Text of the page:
Aside from mobile's obvious use as a marketing and purchase platform, shoppers' relationship to mobile during back-to-school is shifting, down to the device's inclusion as a must-have item. "Though consumers will continue to make purchases on their mobile device, there becomes a point in time where every child needs (wants) a phone. Thus, purchasing a mobile phone will also become a part of the back to school shopping experience," Rich Kahn, CEO and co-founder of eZanga, told Retail Dive in an email.

And as Gen Z prepares to head to college, back-to-school shopping is trending toward young millennial parents and Gen Z students, making mobile and social media increasingly important.

According to the NRF's annual back-to-school survey, 43% of consumers plan to use their smartphones during back-to-school shopping - a 10% increase from five years ago.

Various studies have predicted even larger amounts of mobile engagement. One, by tech-based ad firm the Rubicon Project found that mobile will be used heavily amongst parents, with 60% of parents planning to use mobile devices for their start-of-year shopping and 30% planning to do at least a quarter of their back-to-school shopping on mobile."

Local Update 
Minneapolis Approves Menthol, Mint & Wintergreen Tobacco Sales Ban      

From MPR News, August 4, 2017

"The Minneapolis City Council has voted to restrict the sale of menthol cigarettes in the city to tobacco shops and off-sale liquor stores.

The city said in a Friday statement that the new regulations on menthol, mint and wintergreen tobacco products will take effect in August 2018. The city says the restrictions will cut the products' availability from 318 outlets to 23 tobacco shops and 24 liquor stores.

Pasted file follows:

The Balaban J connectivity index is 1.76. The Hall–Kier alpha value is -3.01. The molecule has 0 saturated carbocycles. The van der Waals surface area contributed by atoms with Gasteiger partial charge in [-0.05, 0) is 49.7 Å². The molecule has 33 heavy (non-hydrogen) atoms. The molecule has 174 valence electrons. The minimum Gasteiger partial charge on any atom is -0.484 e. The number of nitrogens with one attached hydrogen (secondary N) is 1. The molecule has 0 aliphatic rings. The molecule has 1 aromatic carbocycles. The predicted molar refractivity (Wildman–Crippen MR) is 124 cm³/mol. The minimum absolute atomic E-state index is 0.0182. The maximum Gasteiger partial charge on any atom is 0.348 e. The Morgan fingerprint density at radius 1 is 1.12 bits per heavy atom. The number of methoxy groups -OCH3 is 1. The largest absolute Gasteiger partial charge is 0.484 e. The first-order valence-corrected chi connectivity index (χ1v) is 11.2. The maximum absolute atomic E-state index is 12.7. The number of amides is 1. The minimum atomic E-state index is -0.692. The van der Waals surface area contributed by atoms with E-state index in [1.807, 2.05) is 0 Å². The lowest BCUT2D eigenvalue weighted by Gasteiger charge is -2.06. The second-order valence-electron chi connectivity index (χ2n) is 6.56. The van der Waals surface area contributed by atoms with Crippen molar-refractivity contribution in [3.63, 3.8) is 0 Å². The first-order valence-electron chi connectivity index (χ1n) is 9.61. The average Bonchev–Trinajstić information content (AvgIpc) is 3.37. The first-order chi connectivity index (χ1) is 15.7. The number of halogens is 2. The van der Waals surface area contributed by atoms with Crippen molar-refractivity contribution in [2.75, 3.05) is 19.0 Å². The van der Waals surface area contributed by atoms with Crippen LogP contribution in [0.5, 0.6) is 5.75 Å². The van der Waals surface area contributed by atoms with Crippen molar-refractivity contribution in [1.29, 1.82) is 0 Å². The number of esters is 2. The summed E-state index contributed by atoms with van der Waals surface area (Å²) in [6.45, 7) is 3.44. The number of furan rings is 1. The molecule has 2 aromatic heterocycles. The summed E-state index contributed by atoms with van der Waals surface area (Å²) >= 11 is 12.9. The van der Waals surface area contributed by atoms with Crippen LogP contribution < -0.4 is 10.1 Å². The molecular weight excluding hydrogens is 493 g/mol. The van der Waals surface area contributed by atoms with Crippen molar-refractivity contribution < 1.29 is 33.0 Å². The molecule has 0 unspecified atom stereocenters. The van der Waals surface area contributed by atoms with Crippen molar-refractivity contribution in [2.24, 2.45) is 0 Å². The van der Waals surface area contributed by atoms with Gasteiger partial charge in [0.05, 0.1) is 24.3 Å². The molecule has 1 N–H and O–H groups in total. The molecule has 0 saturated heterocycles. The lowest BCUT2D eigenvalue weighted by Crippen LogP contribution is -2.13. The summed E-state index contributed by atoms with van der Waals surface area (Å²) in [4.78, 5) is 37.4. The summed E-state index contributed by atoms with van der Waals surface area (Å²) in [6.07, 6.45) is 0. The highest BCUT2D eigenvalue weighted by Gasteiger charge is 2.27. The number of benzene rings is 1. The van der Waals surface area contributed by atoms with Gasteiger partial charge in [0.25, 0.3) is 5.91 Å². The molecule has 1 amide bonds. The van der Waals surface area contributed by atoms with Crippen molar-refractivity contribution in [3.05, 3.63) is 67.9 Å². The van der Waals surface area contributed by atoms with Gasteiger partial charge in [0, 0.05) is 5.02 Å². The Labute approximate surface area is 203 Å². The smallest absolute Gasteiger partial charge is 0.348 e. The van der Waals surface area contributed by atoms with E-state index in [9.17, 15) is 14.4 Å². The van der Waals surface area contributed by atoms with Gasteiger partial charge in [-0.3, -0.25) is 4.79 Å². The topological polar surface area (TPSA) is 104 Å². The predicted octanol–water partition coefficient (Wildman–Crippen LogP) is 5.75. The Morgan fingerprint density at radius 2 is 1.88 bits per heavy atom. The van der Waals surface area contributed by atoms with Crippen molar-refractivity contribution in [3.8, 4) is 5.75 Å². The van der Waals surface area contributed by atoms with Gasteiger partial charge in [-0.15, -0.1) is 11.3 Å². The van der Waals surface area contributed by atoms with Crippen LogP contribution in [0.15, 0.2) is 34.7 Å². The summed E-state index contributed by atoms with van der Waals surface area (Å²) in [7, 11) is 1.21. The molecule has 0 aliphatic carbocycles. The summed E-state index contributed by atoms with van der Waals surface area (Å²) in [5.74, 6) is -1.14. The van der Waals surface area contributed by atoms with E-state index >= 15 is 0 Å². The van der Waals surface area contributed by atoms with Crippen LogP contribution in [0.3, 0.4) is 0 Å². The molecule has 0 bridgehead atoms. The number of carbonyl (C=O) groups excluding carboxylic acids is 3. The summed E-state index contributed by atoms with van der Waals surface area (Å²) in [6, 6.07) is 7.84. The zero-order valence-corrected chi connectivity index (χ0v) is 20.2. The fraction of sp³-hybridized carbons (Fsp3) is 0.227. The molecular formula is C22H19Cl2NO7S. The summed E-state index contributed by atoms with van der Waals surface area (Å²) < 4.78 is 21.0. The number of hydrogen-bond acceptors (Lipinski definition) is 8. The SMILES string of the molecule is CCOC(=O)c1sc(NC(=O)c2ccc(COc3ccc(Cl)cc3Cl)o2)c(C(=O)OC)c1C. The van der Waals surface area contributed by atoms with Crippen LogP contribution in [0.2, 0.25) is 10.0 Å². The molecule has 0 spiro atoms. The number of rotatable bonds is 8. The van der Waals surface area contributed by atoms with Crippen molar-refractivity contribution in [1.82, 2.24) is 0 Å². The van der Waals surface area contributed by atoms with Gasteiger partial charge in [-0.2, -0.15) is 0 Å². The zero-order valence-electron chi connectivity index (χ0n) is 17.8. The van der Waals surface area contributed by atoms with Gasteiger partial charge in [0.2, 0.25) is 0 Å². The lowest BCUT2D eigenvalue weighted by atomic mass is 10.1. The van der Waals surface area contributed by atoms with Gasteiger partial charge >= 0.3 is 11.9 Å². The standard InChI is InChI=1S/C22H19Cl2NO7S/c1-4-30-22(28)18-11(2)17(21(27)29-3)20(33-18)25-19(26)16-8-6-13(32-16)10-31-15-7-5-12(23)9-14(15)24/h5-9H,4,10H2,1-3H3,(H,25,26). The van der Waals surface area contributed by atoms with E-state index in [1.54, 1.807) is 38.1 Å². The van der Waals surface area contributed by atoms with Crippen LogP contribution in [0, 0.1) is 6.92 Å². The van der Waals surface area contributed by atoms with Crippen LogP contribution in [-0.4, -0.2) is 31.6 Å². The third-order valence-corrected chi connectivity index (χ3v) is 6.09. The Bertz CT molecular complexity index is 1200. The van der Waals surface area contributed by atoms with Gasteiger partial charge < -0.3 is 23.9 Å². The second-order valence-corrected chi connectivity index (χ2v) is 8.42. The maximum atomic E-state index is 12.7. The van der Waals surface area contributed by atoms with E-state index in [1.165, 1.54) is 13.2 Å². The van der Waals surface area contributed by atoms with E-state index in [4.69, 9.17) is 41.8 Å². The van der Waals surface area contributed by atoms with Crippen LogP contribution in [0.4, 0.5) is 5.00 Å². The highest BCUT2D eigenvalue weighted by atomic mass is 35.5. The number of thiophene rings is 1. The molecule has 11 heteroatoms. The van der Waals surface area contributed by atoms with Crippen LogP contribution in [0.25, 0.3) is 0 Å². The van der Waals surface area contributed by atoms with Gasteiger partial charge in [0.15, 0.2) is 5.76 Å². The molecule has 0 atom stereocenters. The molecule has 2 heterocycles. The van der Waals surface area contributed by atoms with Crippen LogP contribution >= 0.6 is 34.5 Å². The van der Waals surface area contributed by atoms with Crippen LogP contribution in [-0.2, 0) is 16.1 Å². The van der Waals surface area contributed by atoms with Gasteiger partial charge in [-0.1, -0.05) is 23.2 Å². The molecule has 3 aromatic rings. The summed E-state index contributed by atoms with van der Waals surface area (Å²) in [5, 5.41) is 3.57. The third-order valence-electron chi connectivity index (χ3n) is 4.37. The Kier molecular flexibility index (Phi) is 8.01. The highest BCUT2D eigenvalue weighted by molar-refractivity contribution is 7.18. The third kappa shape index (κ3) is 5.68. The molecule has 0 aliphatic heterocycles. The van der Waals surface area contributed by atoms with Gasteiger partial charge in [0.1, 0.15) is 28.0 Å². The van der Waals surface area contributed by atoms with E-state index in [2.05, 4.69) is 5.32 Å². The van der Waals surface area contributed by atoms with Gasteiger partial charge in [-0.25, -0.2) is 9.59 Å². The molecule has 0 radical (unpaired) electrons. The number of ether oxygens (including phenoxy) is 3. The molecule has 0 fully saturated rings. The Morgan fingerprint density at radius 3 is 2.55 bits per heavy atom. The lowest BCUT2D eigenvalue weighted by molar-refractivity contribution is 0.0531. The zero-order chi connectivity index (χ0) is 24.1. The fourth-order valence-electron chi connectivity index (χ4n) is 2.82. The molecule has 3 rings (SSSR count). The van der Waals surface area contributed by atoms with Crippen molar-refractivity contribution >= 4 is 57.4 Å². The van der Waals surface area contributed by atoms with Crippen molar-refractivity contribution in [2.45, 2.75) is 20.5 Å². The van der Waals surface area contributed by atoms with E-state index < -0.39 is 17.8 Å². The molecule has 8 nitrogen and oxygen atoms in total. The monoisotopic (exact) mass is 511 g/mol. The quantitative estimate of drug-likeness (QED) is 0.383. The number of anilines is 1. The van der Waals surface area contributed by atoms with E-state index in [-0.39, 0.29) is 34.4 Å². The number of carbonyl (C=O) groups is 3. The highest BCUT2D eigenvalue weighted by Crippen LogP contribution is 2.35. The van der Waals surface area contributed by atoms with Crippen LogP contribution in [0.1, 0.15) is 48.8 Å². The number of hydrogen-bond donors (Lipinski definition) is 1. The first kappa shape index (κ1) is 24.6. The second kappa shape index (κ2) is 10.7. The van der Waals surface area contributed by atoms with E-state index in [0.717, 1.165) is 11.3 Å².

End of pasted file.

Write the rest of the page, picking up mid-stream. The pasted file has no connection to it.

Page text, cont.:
The city says the changes are meant to prevent nicotine addiction, tobacco use by youth and the harms of using tobacco. Council Member Cam Gordon says officials believe that making it harder to get menthol tobacco will prevent some people from getting addicted.

The sale of other flavored tobacco products has been restricted to tobacco shops since last year."

The menthol sales ban becomes effective August, 2018. 

Border Adjustment Tax  
How One Retailer's Voice Made A Difference In Washington, DC: Games By James' Glenn McKee & BAT 

Most small retailers don't have a moment to spare. And neither did Glenn McKee when he got the call about going to Washington, DC to talk with Minnesota's elected officials about the proposed border adjustment tax a month and a half ago. 

But McKee, owner of several Games by James and Air Traffic stores, decided to take a few days away from running his business to tell his real life story about how the proposed high import tax would negatively impact his suppliers and ultimately his customers. 

McKee's efforts and those of many other retailers produced important results last week when an influential group of legislators announced that the border adjustment tax had been dropped from the federal budget plan.

Following an initial visit to DC in June, McKee made a second trip a week later, and a third just two weeks ago to deliver the message that the border adjustment tax threatens to damage retailers of all sizes with noticeable impacts on communities across Minnesota.

"If you don't think one or two or three or 10 conversations can make a difference, try telling that to Glenn McKee" said Minnesota Retailers Association president Bruce Nustad. "The pressure to pass the border adjustment tax was tremendous, but voices like Glenn's made a made a huge difference in this conversation. We are so grateful to Glenn and others."

"In the beginning I questioned how my voice as a retailer in Minnesota could impact on this conversation", said McKee in reaction to the announcement. "But it turns out delivering the straight story and helping those that are elected to represent us understand this issue had a deep impact. I feel like I made a difference."